Basically it is based on a flask with a tube that is able to refill itself again and again as seen below:

It was thought that the capillary action of the tube the water flowing in the tube, but since the same cohesion force that draws the liquid up the tube in the first place holds the droplet from releasing into the bowl, the flow is not perpetual.  But who knows what kind of liquids they tried.

Interesting enough some people managed to make it recently and post it on youtube:

This video was made by Munchausen Today.  They publish videos created on pseudo-scientific beliefs, unproven facts, false evidences, not-patented inventions and their own crazy ideas. They show that Boyle's thermodynamically impossible device is finally realized. With beer.

BUT WAIT.  They cheated.  There is a pump.  This machine with beer would not really work.

FYFD explains:
The concept was that capillary action, which creates the meniscus of liquid seen in containers and is responsible for the flow of water from a tree's roots upward against gravity, would allow the thin side of the flask to draw fluid up and refill the cup side. In reality, this is not possible because surface tension will hold it in a droplet at the end of the tube rather than letting it fall. In the video above, the hydrostatic equation is used to suggest that the device works with carbonated beverages (it doesn't; the video's apparatus has a hidden pump) because the weight of the liquid is much greater than that of the foam. Of course, the hydrostatic equation doesn't apply to a flowing liquid!
Incidentally, Boyle's Flask would work and run perpetually if it were loaded with a superfluid like liquid Helium, which under the right conditions (like 2 deg above Kelvin) it could have a viscoscity of zero.  Liquid Helium can defy gravity (almost like capillary action) and move on the outside of the container as well as making a frictionless fountain.  This would indeed give an endless supply of energy.  The only problem:  How much energy is it required to maintain the superfluid in a fluid state at 2 degrees above absolute 0?

Answer that and you will rule the world.

Read more at FYFD.

Thursday, 10 January 2013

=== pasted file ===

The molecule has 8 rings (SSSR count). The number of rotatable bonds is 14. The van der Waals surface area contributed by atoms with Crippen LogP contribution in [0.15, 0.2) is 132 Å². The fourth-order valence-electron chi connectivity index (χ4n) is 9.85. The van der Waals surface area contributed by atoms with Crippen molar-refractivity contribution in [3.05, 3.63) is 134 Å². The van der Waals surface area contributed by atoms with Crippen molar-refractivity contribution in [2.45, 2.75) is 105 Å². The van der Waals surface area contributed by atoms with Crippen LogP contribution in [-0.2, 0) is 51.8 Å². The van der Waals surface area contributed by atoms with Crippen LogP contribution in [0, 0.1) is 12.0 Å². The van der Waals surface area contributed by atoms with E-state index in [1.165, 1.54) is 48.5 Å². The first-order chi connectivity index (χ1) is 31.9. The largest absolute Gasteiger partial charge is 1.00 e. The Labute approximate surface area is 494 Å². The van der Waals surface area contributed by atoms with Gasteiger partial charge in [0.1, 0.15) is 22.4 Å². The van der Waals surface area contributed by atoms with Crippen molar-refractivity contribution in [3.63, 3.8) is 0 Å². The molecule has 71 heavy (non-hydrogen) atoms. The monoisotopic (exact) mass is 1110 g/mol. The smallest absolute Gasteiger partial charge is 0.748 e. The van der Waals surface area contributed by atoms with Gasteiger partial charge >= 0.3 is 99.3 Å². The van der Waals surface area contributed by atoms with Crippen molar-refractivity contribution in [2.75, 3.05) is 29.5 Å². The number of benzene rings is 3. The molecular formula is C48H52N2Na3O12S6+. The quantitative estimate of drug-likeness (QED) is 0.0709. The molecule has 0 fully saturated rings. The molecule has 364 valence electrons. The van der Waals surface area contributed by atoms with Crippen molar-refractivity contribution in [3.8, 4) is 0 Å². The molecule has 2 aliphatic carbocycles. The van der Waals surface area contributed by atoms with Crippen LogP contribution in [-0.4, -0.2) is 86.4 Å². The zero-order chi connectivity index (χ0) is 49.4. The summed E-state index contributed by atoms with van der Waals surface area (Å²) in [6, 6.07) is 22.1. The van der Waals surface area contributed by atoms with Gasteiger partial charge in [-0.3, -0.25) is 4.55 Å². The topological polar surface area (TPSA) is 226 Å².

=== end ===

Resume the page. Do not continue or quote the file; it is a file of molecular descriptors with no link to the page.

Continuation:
Mixing Drinks in Space: How to make a B52

I want to go to space.  Seriously!  I want to get off the planet and go to space in zero gravity and punch aliens.  Seriously! 

One of the things that people do not understand about space and zero gravity is that it would be completely different experience from sex, food, music and of course drinking.  So take the entire bar culture and put it onto a space ship.  In normal gravity with normal surface tension you can do a technique called layering.  From the bar course I did you take a more dense fluid and layer it on top of a less dense fluid (this is even better with beer but the only bartenders to do it are in Slovakia).  Layering is what they do to make shots like B52s.  See more in this guys radical blog.

But in space layering does not work.  Why?  Layering does not work because there is no gravity.  No gravity means that the surface tension is larger than the buoyancy effects of a given liquid.  This is why you see droplets of water moving on the International Space Station (ISS).  Don Petit an astronaut on the ISS showed how to put bubbles inside a bubble.  This is done only with water:

Take for a second that you replace water with (Kahlúa), then in the inner bubble you add  Baileys Irish Cream then in the middle of that bubble you add some Cointreau.  It would be colorful and floating.  Instead of drinking it like a shot you could launch it into air and open your mouth an swallow it back.  Mixing drinks in space would be fantastic.  Just no flying the ship drunk....